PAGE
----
fb-pixel Skip to main content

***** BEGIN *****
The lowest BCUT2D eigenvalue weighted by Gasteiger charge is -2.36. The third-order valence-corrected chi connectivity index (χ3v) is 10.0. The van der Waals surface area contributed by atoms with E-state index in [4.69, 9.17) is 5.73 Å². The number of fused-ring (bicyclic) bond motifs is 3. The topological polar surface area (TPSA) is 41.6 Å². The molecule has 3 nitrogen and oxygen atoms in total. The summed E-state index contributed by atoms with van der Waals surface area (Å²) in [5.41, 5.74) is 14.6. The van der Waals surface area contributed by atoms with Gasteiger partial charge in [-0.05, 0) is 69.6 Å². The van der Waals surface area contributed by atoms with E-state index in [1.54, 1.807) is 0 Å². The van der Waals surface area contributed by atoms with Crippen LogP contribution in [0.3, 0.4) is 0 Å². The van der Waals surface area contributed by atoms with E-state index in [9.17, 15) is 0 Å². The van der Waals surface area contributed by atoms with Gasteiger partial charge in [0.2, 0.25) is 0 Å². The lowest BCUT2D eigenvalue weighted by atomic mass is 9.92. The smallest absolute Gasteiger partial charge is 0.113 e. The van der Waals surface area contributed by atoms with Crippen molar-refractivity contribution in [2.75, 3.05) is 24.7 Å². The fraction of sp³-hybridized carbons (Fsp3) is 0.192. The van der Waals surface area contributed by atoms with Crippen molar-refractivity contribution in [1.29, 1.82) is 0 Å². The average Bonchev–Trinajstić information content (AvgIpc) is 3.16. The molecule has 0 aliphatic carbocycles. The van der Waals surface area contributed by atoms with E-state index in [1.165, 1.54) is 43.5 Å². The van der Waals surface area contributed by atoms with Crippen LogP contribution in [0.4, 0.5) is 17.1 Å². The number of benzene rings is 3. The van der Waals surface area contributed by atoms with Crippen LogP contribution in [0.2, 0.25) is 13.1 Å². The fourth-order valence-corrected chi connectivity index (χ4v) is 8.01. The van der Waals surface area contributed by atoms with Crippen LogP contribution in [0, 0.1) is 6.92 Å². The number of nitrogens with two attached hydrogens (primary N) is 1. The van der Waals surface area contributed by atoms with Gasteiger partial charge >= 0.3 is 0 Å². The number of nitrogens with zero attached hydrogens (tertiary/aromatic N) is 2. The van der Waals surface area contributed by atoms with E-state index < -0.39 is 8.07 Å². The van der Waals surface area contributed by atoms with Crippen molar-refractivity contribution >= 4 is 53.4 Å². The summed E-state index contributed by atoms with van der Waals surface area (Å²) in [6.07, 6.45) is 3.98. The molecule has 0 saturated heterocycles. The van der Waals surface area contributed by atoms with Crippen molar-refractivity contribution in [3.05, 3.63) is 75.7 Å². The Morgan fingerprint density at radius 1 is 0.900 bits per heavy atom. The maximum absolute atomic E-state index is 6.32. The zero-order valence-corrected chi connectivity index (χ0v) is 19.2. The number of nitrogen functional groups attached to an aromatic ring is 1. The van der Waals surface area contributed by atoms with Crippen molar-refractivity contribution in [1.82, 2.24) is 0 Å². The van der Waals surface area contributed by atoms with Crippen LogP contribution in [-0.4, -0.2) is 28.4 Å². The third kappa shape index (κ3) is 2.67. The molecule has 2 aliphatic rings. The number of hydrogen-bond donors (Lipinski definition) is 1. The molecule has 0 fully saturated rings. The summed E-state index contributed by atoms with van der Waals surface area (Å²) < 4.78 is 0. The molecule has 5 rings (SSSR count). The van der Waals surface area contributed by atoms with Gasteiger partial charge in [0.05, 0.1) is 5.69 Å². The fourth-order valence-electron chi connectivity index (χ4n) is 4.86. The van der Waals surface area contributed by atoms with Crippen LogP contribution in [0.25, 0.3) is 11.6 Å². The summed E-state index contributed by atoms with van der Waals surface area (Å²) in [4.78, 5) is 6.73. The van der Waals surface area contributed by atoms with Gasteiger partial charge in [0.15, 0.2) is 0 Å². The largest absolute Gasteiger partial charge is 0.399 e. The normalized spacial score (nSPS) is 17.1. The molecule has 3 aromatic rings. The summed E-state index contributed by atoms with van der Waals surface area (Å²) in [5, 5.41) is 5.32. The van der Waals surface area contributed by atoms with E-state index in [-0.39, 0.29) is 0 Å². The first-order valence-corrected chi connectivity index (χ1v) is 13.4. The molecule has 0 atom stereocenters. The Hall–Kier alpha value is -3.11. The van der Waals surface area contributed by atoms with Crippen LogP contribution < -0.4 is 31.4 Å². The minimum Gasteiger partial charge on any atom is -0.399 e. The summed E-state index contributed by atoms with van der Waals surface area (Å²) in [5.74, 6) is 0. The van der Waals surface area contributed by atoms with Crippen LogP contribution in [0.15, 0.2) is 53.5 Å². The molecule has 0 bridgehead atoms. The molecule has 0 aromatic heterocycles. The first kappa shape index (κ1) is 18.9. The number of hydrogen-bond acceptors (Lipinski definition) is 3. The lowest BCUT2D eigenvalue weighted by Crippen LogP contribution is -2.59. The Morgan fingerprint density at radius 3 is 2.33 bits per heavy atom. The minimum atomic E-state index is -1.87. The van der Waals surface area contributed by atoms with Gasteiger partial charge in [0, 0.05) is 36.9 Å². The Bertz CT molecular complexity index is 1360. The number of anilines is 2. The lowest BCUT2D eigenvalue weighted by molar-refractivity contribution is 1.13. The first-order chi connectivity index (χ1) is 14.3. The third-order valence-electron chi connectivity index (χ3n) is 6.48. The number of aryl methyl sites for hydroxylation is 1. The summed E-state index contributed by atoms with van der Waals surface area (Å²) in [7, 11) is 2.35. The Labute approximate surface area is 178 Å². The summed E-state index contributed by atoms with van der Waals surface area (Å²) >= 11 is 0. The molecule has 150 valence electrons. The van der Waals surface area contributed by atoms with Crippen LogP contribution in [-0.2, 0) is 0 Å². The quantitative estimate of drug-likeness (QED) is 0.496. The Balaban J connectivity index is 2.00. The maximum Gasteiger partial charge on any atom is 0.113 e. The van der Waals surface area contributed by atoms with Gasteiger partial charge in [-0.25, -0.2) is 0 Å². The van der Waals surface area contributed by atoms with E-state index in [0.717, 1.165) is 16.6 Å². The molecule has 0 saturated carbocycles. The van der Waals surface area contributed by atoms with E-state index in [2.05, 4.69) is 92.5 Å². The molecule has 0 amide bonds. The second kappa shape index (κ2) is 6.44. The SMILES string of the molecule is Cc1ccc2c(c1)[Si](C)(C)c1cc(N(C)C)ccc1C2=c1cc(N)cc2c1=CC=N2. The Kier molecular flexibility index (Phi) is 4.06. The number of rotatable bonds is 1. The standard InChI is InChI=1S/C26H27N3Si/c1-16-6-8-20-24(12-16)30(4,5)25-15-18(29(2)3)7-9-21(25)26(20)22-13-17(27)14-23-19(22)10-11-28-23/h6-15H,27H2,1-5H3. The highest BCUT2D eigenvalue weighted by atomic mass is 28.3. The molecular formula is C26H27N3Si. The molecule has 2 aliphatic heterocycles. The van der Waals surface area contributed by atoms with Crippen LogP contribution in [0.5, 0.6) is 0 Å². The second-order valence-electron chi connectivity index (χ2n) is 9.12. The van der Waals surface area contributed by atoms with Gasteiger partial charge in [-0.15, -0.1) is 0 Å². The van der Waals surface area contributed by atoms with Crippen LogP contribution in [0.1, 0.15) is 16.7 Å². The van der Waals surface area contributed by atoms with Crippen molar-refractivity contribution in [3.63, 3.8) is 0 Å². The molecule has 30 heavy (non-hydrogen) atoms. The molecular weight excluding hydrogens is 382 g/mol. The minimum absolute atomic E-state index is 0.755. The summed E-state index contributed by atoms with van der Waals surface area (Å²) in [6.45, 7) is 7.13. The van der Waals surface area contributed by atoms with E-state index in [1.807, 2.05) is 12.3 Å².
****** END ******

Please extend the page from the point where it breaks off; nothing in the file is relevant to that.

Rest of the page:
SO-CALLED ‘PATENT TROLLS’ purchase vaguely written patents and then look for companies that may arguably be violating them in order to demand settlements. It’s an abuse of patent laws, and, in a decision last week, the Supreme Court may have begun the process of curbing it. The case of Alice Corp v. CLS Bank centered on a patented piece of software that helps reduce the risk that one party in a transaction will fail to pay what it owes. The court, in a unanimous ruling, found that because the software was just another way to engage in a longstanding business practice, it was “a patent-ineligible abstract idea.” The court’s willingness to reject a patent on such grounds should clear the way for lower courts to stop enforcing similarly nebulous patents that are used to launch dubious lawsuits. Normally, only the largest companies, like CLS bank, which handles trillions of dollars in currency exchanges daily, are willing to fight these cases. Perhaps after this ruling, even smaller firms will be emboldened to do so.